Superb medium volume creeking day-runs of moderate to very hard difficultly. Lots of waterfalls, and most runs have easy road access.
- Norway: The Whitewater Guide by Jens Klatt and Olaf Obsommer, ISBN 3-9809315-4-4. An excellent up-to-date guide in both English and German.
When to go
The rivers are fed by snowmelt from mid-May to Aug, although some rivers remain possible until Sept. The melt starts earlier in the southern areas, so if you have the time you can start in the south at the end of May and drive north to follow the meltwater.
How to get there
The easiest airport close to good paddling is Oslo. Everything is relatively expensive in Norway, so Europeans will often choose to drive instead of fly to avoid high hire car costs (and it means you can bring your own cheaper food/booze).
Public transport is not possible: you will need your own vehicle. If flying into Oslo Rent-A-Wreck are the cheapest hire cars, and roofracks are usually available due to the amount of ski tourism. Typical shuttles are along good quality but empty roads: it would be slow to hitch although cycling is possible. The country is a popular paddling destination so if you do have only one vehicle it will not be hard to share shuttles with other groups.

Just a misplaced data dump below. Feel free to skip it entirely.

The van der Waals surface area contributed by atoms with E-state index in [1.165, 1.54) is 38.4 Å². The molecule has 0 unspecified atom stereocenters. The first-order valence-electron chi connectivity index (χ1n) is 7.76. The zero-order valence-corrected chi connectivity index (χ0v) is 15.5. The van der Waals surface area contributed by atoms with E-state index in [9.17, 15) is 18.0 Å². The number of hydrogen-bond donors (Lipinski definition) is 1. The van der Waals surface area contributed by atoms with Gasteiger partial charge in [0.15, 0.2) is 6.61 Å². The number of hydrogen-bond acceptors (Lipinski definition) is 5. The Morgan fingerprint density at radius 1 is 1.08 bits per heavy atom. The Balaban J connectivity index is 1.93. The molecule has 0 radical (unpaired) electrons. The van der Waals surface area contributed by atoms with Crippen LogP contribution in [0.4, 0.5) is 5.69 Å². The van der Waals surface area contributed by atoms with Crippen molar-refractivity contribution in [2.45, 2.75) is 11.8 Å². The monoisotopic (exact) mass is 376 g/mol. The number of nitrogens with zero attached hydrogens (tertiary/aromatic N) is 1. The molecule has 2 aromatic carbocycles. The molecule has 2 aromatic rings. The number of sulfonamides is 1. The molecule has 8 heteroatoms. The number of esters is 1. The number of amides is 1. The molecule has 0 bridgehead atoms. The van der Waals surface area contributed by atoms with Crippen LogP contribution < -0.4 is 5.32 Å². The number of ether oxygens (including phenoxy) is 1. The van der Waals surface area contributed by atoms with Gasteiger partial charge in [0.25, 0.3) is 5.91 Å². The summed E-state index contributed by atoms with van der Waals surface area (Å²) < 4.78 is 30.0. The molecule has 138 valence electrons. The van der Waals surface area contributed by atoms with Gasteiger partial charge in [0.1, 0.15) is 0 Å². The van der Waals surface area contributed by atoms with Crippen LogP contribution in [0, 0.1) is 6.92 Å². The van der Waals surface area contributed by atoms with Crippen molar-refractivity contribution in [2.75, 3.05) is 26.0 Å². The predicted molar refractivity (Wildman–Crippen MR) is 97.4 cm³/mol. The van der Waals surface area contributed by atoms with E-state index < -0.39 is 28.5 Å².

Norwegian is a hard language to master, but English is widely spoken.
The season is the Norwegian summer: the temperature is mild rather than hot, and there might be a few rain showers. It remains light well into the late evening and it will be possible to jump on for a quick run at midnight: you'll run out of energy rather than light.
It is easy and mild enough to camp, and you have a legal right to wild camp anywhere that is not within sight of houses or holiday homes. Plenty of other accomodation is available but not casually: you will usually need to book in advance.